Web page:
A floodplain is typically a low-lying, flat area adjacent to an ocean, bay, river, creek, pond or other body of water.
The Pinellas County Floodplain Management Program was developed to protect and improve the county’s natural — and very beneficial— floodplains and to reduce flood losses due to major storms and heavy rainfall.
Pinellas County’s natural floodplain areas — including wetlands such as hardwood swamps, cypress swamps, freshwater ponds and marshes, mangrove swamps and salt marshes — lessen the effects of storms and floodwaters.
Natural Floodplain Functions & Benefits
Natural floodplains function in a variety of ways that are beneficial to our environment and to the people who live and work in Pinellas County. Our floodplains:
- Provide natural storage areas for floodwaters.
- Buffer coastal areas from storm surges.
- Filter stormwater runoff and improve water quality.
- Provide habitat for a variety of fish and wildlife, including endangered species.
- Provide outdoor recreation such as kayaking, hiking and picnicking.
How the County Protects Natural Floodplains
Pinellas County uses several approaches to protect its natural floodplain areas and to diminish the damaging effects of floodwaters to buildings from major storms and heavy rainfall.
Among these approaches are the development and implementation of:
- Community Rating System
- Floodplain Management Ordinance
- Local Mitigation Strategy
- National Flood Insurance Program
- Pinellas County Comprehensive Plan
- Preserve Management Plans
- Program for Public Information
- Stormwater Manual
- Site Plan Reviews
- Watershed Management Plans
Pinellas County’s Comprehensive Plan and watershed plans serve as guides for protecting and managing environmental resources, achieving improvements in water quality and providing flood protection when needed.
The County has adopted floodplain management ordinances, particularly regarding new construction, which is an important element in making flood insurance available to home and business owners.
To reduce pollution and localized flooding, the County also enforces an ordinance prohibiting dumping of any waste, including chemicals, oil, sewage, trash and yard waste, into the street, storm sewer system or any water body.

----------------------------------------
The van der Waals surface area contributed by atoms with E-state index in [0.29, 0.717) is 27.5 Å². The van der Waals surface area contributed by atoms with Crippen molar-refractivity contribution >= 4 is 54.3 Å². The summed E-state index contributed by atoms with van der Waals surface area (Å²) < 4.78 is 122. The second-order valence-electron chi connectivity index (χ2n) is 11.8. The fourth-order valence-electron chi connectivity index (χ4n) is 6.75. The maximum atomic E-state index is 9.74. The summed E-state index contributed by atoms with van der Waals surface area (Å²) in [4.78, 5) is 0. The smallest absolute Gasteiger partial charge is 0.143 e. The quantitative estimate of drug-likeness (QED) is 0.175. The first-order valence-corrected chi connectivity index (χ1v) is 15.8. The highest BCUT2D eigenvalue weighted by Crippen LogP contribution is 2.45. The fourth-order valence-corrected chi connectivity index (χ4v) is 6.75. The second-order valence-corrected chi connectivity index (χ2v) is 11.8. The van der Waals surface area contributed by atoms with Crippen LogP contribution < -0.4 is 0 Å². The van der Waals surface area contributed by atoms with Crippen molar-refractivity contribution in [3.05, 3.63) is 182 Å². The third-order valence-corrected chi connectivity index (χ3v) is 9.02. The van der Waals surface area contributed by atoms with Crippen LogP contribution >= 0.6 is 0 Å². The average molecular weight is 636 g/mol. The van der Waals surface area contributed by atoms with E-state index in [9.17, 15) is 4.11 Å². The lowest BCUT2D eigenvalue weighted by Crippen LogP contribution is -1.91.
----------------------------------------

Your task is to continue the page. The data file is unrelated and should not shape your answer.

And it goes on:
Regulation of floodplains is one of the principal ways to reduce loss of life and damage to property from flooding. Regulation includes requirements for zoning, subdivision or building, and special-purpose floodplain ordinances.
In addition, the County participates in the National Flood Insurance Program Community Rating System and has a Program for Public Information, both of which contribute to significant flood insurance premium reductions and help prevent or reduce flood losses.
How Can I Protect Natural Floodplains?
- Abide by regulations against dumping into storm drains or waterways.
- Build outside of the natural floodplain.
- Do not fill in a floodplain.
- Report issues such as dumping, ditch obstructions, flooding and pond issues.
- Use Low Impact Development (LID)
- Rain barrels
- Rain gardens / Bioretention
- Pervious pavers
- Vegetative buffers
- Green roofs
- Educate your friends, neighbors and colleagues about the importance of natural floodplains.
Each year, thousands of properties flood repeatedly nationwide. Often built before floodplain management regulations took effect, these properties continue to place a severe strain on the National Flood Insurance fund.
FEMA has several financial assistance programs available to communities and interested property owners to acquire, retrofit or fund other flood mitigation projects. See mitigation information.